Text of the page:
A morning in the life of a Cyber Essentials assessor

Grabbing my morning coffee, I log in to the Jisc Cyber Essentials Pervade portal and see I have 3 Cyber Essentials assessments to mark today https://www.jisc.ac.uk/cyber-essentials. That shouldn’t take me too long, if the applicants have been clear and detailed in their responses. I need to have a good understanding of their estate to award a pass. Not knowing their setup in advance, I’m wholly reliant on their answers to build up a picture. I have a good feeling about this first one; I know two of their staff have attended the Cyber Essentials clinics https://www.jisc.ac.uk/training/cyber-essentials-drop-in-clinic and one even joined the training course https://www.jisc.ac.uk/training/cyber-essentials-prepare-for-certification, so they should be a good starting point for my day. Here goes!

The scope is nice and clear: the whole institution is in scope, rather than a limited subset. Great, I prefer those – it means they’re considering security across the board, and marking it is less bitty. They’ve got a couple of geographically close campuses and a quick Google search tells me a bit more about their organisation in general.

Lots of devices—boy they are generous—all quite new, Macs too, and all in support! For a few of the older ones they even have Windows 7 Enterprise with extended security updates in place. Heavens, they are organised. Probably a reason they still need to run those. Interesting, for such a big estate they’ve not mentioned any mobile phones or tablets at all. Hmm, I find that hard to believe, not even their VC or CEO has a corporate mobile accessing business data? I might just make a note and go back and ask them about that.

They’ve got some beefy firewalls and subscribe to the Janet Managed Router Service https://www.jisc.ac.uk/managed-router-service, so we already know how they’re configured; that’s an easy tick! They have lots of processes involving Active Directory and group policy so that’s nice and automated, and their privileged accounts policy seems robust: it’s clear on usage and reviewed regularly by senior staff. Perfect, so far so good. 14 days patching of operating systems and software, including high and critical security updates, is done in their fortnightly maintenance window, so that takes care of that. That’s often a sticking point. They test new patches on a sample, then roll out the fixes more widely. Good idea. They explain anything not patchable in that window has been segregated into another VLAN, with limited internal access too from only specific devices, thus removing it from scope. Good information to have. There is only limited use of MFA, but it’s enabled for system administrators which is important and reduces the risk of a breach. They temporarily have some full-time remote workers, who have all read a thorough IT usage and security policy making recommendations around their home routers, keeping software firewalls enabled and always using their VPN, so that’s good stuff.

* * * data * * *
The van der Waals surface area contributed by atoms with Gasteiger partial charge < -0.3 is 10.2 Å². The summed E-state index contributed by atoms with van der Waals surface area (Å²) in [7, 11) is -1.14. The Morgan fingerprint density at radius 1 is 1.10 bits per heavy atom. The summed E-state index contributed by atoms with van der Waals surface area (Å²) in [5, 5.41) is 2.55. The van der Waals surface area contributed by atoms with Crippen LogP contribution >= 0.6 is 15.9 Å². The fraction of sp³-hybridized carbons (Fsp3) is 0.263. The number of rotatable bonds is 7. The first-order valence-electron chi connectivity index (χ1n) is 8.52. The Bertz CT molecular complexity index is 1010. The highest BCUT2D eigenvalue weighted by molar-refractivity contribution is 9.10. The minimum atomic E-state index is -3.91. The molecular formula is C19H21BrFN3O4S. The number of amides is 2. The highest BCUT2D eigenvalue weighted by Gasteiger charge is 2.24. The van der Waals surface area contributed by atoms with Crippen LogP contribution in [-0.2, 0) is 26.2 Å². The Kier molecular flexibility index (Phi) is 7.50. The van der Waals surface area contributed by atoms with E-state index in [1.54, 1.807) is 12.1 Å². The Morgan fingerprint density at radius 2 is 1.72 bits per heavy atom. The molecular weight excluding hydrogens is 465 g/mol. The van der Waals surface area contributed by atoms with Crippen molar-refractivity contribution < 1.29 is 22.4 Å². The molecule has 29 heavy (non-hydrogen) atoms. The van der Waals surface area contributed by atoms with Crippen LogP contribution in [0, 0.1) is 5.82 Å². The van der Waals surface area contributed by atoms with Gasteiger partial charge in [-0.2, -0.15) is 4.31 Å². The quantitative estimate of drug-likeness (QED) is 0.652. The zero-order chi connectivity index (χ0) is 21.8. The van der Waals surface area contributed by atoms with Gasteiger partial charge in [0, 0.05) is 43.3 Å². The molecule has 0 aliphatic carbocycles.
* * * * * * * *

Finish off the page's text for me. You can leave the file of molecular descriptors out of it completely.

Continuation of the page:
The only issue they have is sign off, in the form of an uploaded document at the end of the questionnaire, which isn’t signed by a senior staff member at Director or Board-level. It’s the IT Manager. That, coupled with the mobile phones, can probably be sorted in a quick chat, so I’ll ping the contact at the institution and run it by them. Hopefully that won’t be too much of a problem. I have a handy support document to help them get that senior management buy-in if needed, so I’ll ping that over to them too. Once they’ve made these alterations or clarified further, I shall be happy to approve their certification. Now, time for more coffee and assessment number two!

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